There are two types of air breaths that the bowfin conducts. Type 1 air breath is exhalation followed by inhalation and type 2 is inhalation only. When observing fins gulping air is there any way to tell what type of air breath the fin(s) are conducting? For example, when a fin that is conducting type 1 air breath, does it stay at the surface longer to exhale and then inhale as oppose to type 2 which it would just come up to take a gulp of air within a split second? In a type 1 air breath would there be any air bubbles coming out of the fin's mouth as it rises to signal it might be exhaling to inhale?

The distinction, and purpose, between Type I breaths and Type II breaths was a major part of my research on bowfin. Type I breaths had been described, but Type II breaths had not. It is clear to me that Type II breaths (inhale only) serve a buoyancy function while Type I breaths (exhale-inhale) are used to gain oxygen. This makes 'sense' because fins (and gar) must use the same organ (gas bladder) for both purposes. The two functions (gas exchange and buoyancy) have different requirements: a good 'lung' needs to have oxygen leave quickly (and loses volume) while a good 'buoyancy organ' needs to retain the gas, but is a lousy gas exchanger. I think that fins (and perhaps other air-breathers) have 'invented' the two breaths to take care of these different roles of the gas bladder. Type I breaths do take slightly longer (about 0.5 sec) than Type II breaths (0.1-0.2 sec), but you may not notice this at the surface. If you took a fin home and put in in an aquarium, you could easily distinguish the two breaths. Sometimes bubbles are lost through the opercular (gill) cavity after inhalation during descent. Again, you probably wouldn't notice them unless it happened right next to you. Exhalation occurs through the mouth in fins, which is different from gar which exhale through the operculum just before breaking the surface.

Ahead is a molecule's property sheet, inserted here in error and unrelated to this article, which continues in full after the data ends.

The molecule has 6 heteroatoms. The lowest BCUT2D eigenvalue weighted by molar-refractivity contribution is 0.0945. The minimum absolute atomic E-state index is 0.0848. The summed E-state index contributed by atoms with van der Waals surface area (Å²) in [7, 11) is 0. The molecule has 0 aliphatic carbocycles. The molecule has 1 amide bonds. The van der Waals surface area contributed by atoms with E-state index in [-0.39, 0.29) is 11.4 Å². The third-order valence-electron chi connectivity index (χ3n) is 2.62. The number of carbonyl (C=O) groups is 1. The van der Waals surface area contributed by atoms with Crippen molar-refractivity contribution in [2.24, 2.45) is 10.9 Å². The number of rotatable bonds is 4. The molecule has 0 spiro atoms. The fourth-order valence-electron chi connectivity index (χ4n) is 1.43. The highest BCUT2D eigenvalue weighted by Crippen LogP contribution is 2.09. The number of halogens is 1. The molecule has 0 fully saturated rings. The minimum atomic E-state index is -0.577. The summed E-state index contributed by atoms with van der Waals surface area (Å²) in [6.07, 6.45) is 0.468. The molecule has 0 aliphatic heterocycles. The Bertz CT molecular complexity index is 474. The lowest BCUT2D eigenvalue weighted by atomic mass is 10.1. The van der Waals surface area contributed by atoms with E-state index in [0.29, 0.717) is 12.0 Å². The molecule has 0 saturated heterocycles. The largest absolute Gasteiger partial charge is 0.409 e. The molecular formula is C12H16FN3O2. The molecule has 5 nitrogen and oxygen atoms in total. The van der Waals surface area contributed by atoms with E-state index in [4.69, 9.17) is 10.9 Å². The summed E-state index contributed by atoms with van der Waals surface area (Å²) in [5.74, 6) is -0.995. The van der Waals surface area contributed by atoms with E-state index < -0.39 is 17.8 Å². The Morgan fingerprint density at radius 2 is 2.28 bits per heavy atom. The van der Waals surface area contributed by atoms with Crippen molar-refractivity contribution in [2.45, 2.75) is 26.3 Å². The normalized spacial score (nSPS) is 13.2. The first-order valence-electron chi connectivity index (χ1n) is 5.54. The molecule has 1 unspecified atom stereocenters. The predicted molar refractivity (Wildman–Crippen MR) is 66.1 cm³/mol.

Do bowfin surface breathe because their gills are less efficient at extracting O2 than more modern fishes?

There is a large spectrum of fish gill 'efficiencies'; bowfin are not the worst or the best. My friend, Steve Katz, and I created a computer-generated model about this and found that air-breathing could enhance the efficiency of the gill, but whether this happens in 'real life' we can't say with certainty. Another hypothesis (Colleen Farmer) is that air-breathing improves cardiac oxygen levels and is there to improve cardiac function. In other words, like an external coronary circulation. My own view is that air-breathing evolved to regulate buoyancy first, and then became important in low oxygen situations.